The biodegradation of GEGAC may yield smaller molecules of a cationic and non-cationic nature. Non-cationic molecules are not expected to be of ecological concern as starch is metabolized by different organisms. However, molecules with cationic functionality and free cationic moiety owing to the reactant, 1-Propanaminium, 2,3-dihydroxy-N,N,N-trimethyl- (CAS RN 44814-66-6), may present increased ecological hazard. Ecological effects data for CAS RN 34004-36-9, which is structurally similar to CAS RN 44814-66-6, indicate low toxicity toward fish and daphnid (ECJRC 2008). Considering the low ecological hazard of CAS RN 34004-36-9, low ecological hazard is expected for degraded molecules with cationic functionalities. Thus, ecological concern for the degradants is not expected to be significant, and is not considered further in this assessment.

GEGAC has an expected number average molecular weight much greater than 1000 daltons and is therefore out of the range where modelling software are considered reliable. Thus, ecotoxicity modelling was not conducted.

Cationic starch, such as SEGAC, is considered to be a suitable analogue for GEGAC even though the two polymers have compositional differences (See Table 5‑4, Table 5‑5, and Table 5‑6). Although both polymers are polysaccharides, SEGAC is a starch based polymer while GEGAC is a guar gum based polymer. Guar gum is composed of a D-mannose repeating saccharide units with D-galactose bound to every other D-mannose unit, whereas starch is composed of two polymers: amylose and amylopectin (Merck Index, 1989). Amylose is a linear polymer composed of glucose repeating units, and amylopectin is a branched polymer composed of glucose repeating units (Merck Index 1989). SEGAC or other cationic starch based polymers are considered to be suitable analogues considering that the hazard from GEGAC likely arises from the presence of the cationic functionality. Thus, the ecotoxicity observed for cationic starches is expected to be indicative of the potential toxicity of GEGAC. Section 6.6.1 above summarizes the ecotoxicity data available for various cationic starches. Comparing the ecotoxicity between cationic starch and GEGAC, it can be seen that there is no clear trend in ecotoxicity. However, ecotoxicity data reported for both types of polymers indicates that the ecological effects could vary significantly for the same species.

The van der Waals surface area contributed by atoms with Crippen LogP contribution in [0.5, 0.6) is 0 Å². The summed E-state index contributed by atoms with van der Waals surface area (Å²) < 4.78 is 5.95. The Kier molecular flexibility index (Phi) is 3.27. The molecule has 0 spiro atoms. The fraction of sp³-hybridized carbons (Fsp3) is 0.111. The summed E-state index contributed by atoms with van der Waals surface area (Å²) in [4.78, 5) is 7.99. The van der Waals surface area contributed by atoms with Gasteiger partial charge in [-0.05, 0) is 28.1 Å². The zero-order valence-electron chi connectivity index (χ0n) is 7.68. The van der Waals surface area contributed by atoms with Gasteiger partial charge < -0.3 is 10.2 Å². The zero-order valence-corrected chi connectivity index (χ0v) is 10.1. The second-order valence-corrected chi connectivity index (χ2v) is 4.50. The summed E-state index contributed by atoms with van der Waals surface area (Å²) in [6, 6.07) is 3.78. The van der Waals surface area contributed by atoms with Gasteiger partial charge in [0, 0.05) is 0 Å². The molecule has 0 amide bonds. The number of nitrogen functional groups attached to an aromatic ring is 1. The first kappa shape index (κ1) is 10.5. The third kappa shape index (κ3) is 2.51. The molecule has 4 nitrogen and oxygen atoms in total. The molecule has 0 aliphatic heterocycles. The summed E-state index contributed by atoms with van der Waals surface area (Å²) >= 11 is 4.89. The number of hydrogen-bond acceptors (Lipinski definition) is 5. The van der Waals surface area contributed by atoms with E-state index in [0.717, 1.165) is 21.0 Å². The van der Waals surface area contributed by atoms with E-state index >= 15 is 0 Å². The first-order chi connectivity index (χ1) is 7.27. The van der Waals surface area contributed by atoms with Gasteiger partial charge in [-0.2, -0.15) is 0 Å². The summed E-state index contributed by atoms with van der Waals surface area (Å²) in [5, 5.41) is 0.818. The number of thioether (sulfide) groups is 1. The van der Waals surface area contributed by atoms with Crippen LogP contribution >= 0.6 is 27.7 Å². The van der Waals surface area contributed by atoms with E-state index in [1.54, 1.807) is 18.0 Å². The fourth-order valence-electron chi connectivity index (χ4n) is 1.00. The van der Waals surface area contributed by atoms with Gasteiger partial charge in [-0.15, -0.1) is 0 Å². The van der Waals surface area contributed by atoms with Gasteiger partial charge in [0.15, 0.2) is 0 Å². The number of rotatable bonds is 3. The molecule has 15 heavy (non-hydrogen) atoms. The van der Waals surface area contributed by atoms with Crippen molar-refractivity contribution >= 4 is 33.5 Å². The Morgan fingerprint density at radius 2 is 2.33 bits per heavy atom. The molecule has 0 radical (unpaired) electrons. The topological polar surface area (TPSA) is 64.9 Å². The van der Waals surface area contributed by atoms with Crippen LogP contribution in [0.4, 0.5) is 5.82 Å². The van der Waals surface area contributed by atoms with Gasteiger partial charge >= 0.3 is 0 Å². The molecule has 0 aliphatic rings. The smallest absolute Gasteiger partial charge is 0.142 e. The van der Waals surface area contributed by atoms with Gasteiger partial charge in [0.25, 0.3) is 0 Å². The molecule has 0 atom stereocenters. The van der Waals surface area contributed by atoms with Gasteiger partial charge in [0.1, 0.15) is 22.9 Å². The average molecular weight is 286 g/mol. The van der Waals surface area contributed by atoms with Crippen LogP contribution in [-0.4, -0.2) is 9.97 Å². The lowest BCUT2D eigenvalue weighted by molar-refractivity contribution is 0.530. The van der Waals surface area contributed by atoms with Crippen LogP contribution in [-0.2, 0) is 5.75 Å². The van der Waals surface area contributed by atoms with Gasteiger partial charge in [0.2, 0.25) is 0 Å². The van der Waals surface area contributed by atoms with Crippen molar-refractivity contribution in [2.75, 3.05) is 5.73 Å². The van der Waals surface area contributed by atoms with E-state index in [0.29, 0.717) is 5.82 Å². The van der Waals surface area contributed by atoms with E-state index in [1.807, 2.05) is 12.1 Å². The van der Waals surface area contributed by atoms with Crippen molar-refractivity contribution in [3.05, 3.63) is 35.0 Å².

As mentioned in the Ecological Effects Assessment for SEGAC (Section 6.6.1), ecotoxicity of polycationic polymers are mitigated through the presence of organic matter present in natural environment. Considering that GEGAC is a polycationic polymer, similar mitigation of ecotoxicity would be expected. As the %a-N could vary significantly for GEGAC, a conservative mitigation factor of 7 was selected because that polymer is anticipated to have low to moderate cationic charge density. However, for GEGAC with a higher expected %a-N, the mitigation is anticipated to be more than 20 times. As there is insufficient information on the composition of GEGAC and on the %a-N, a mitigation factor of 7 is considered to be a reasonable worst case to account for mitigation of GEGAC with lower %a-N. On the basis of toxicity data in Table 6‑5, GEGAC is anticipated to have low toxicity for daphnid and algae, and low to moderate toxicity towards fish after application of the mitigation factor.

No sediment ecotoxicity data were provided for GEGAC, or were available for other cationic guar gum. However, Wang et al. (2016) reported low to moderate toxicity for worms exposed to solutions of cationic starch (See Table 5‑6). Considering that the ecological hazard of cationic starch and GEGAC arises from the presence of cationic functionality, GEGAC is expected to have similar toxicological effect towards sediment dwelling species.

Overall, GEGAC is expected to show moderate to low toxicity to aquatic organisms, and low toxicity towards to sediment dwelling species in natural environments. On the basis of the available data, the lowest ecotoxicity end point with mitigation for GEGAC was selected to be the critical toxicity value (CTV), and is used to estimate the aquatic Predicted No Effect Concentration (PNEC). A PNEC is not considered necessary for sediment species, as the toxicity value is anticipated to be greater than 100 mg/L after mitigation.

The aquatic PNEC is derived from the critical toxicity value (CTV; 0.2 mg/L O. mykiss, see Table 7.5), which is divided by an assessment factor (AF) as shown:

Aquatic PNEC (mg/L) = CTV / AF

Aquatic PNEC (mg/L) = (0.2 mg/L x 7) / 100

Aquatic PNEC (mg/L) = 0.014